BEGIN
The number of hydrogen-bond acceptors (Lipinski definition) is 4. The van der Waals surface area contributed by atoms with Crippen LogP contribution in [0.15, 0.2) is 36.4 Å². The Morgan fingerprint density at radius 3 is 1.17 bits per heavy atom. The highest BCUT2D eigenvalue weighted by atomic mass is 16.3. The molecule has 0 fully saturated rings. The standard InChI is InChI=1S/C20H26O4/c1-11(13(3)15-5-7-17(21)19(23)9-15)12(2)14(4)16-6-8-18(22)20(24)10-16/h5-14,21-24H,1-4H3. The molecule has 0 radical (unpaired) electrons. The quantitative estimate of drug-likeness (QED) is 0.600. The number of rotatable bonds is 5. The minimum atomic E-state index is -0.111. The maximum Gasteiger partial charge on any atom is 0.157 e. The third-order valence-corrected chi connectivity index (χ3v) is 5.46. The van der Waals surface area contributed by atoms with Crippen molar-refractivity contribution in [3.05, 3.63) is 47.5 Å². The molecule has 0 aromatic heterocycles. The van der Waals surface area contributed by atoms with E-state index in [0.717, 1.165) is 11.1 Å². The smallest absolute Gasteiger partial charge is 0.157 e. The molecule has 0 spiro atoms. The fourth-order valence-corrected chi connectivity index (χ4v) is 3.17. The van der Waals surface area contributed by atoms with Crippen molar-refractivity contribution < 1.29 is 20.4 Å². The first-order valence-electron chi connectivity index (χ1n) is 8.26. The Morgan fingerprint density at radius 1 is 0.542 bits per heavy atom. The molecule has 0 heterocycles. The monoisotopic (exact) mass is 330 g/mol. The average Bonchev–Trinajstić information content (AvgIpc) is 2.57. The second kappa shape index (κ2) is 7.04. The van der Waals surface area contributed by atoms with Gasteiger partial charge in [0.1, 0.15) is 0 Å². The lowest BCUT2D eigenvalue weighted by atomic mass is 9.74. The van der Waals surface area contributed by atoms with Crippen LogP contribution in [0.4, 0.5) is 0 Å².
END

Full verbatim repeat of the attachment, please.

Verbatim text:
The number of hydrogen-bond acceptors (Lipinski definition) is 4. The van der Waals surface area contributed by atoms with Crippen LogP contribution in [0.15, 0.2) is 36.4 Å². The Morgan fingerprint density at radius 3 is 1.17 bits per heavy atom. The highest BCUT2D eigenvalue weighted by atomic mass is 16.3. The molecule has 0 fully saturated rings. The standard InChI is InChI=1S/C20H26O4/c1-11(13(3)15-5-7-17(21)19(23)9-15)12(2)14(4)16-6-8-18(22)20(24)10-16/h5-14,21-24H,1-4H3. The molecule has 0 radical (unpaired) electrons. The quantitative estimate of drug-likeness (QED) is 0.600. The number of rotatable bonds is 5. The minimum atomic E-state index is -0.111. The maximum Gasteiger partial charge on any atom is 0.157 e. The third-order valence-corrected chi connectivity index (χ3v) is 5.46. The van der Waals surface area contributed by atoms with Crippen molar-refractivity contribution in [3.05, 3.63) is 47.5 Å². The molecule has 0 aromatic heterocycles. The van der Waals surface area contributed by atoms with E-state index in [0.717, 1.165) is 11.1 Å². The smallest absolute Gasteiger partial charge is 0.157 e. The molecule has 0 spiro atoms. The fourth-order valence-corrected chi connectivity index (χ4v) is 3.17. The van der Waals surface area contributed by atoms with Crippen molar-refractivity contribution < 1.29 is 20.4 Å². The first-order valence-electron chi connectivity index (χ1n) is 8.26. The Morgan fingerprint density at radius 1 is 0.542 bits per heavy atom. The molecule has 0 heterocycles. The monoisotopic (exact) mass is 330 g/mol. The average Bonchev–Trinajstić information content (AvgIpc) is 2.57. The second kappa shape index (κ2) is 7.04. The van der Waals surface area contributed by atoms with Gasteiger partial charge in [0.1, 0.15) is 0 Å². The lowest BCUT2D eigenvalue weighted by atomic mass is 9.74. The van der Waals surface area contributed by atoms with Crippen LogP contribution in [0.4, 0.5) is 0 Å².